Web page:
Although Labour’s intention to make energy efficiency a bigger priority have been applauded, many industry commentators have questioned whether the commitment to treat just 20 percent of the nation’s housing stock over the life of the next parliament is ambitious enough.
Dave Sowden, chief executive of The Sustainable Energy Association, said: “The placing of energy efficiency in such a prominent policy position with a long-term plan is to be welcomed. The energy efficiency sector has recently been damaged by short-term changes in policy.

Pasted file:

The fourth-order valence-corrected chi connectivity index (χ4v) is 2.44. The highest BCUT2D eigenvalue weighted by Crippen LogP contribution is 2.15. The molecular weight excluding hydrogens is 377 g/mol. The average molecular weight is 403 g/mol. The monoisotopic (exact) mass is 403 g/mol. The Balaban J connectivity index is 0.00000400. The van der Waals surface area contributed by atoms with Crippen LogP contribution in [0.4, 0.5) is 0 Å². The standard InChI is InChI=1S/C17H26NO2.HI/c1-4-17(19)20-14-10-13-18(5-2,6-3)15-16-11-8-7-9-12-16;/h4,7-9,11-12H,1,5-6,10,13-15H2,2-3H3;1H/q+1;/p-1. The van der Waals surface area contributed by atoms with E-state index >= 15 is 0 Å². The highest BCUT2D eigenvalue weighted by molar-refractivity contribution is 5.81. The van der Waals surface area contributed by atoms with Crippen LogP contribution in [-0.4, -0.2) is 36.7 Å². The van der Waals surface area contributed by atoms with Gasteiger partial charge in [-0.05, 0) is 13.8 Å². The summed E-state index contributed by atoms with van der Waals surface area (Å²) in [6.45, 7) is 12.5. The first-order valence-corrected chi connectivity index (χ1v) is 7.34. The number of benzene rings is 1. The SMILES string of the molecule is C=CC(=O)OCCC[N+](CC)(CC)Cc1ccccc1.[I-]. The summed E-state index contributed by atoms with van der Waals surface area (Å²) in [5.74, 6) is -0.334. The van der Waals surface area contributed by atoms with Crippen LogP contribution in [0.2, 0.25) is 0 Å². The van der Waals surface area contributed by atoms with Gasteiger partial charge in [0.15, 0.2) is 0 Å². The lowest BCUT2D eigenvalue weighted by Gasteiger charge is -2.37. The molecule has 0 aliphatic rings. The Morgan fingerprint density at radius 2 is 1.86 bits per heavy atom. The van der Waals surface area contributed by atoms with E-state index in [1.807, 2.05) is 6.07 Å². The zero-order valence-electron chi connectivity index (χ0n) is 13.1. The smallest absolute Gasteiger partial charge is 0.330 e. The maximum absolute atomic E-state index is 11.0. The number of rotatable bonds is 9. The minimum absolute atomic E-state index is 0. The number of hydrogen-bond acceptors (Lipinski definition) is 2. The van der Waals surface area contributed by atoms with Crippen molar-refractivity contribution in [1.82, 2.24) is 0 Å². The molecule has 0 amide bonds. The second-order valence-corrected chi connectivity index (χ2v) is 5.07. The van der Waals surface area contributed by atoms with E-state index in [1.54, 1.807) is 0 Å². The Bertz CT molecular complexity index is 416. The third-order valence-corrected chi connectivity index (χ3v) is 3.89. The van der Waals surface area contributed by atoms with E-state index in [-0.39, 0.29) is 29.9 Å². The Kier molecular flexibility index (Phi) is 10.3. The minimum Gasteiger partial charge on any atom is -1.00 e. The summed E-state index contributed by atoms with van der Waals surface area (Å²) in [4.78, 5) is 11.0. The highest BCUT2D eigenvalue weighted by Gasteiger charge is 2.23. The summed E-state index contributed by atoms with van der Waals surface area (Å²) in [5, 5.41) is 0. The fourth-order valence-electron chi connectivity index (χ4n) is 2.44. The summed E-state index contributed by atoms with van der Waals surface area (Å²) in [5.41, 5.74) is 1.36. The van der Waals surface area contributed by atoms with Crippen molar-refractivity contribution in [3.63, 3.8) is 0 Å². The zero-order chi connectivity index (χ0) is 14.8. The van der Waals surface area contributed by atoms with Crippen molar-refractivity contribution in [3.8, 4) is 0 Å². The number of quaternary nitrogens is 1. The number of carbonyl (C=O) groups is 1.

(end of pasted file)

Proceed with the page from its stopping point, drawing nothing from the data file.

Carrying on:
“We look forward to continuing to work with Labour and the other mainstream parties as they approach the election to produce a comprehensive Energy in Buildings Strategy that covers energy efficiency, heating and use of electricity in a properly integrated, stable and long-term policy framework.”
Julie Evans, BSRIA chief executive, said: “To really make a difference in delivering on our carbon commitments we need to address the performance of the existing building stock. However the detail is yet to be provided and it’s not clear how this might be achieved without spending more money or adding to anyone’s energy bill.”
Dr Nina Skorupska, REA chief executive, said: “Energy efficiency is rightly the number one priority in the war on cold homes, but renewable heat technologies have a role to play too. For the nearly four million UK homes off the gas-grid, renewable technologies are the most cost-effective options for heat, as well as being the most climate-friendly.”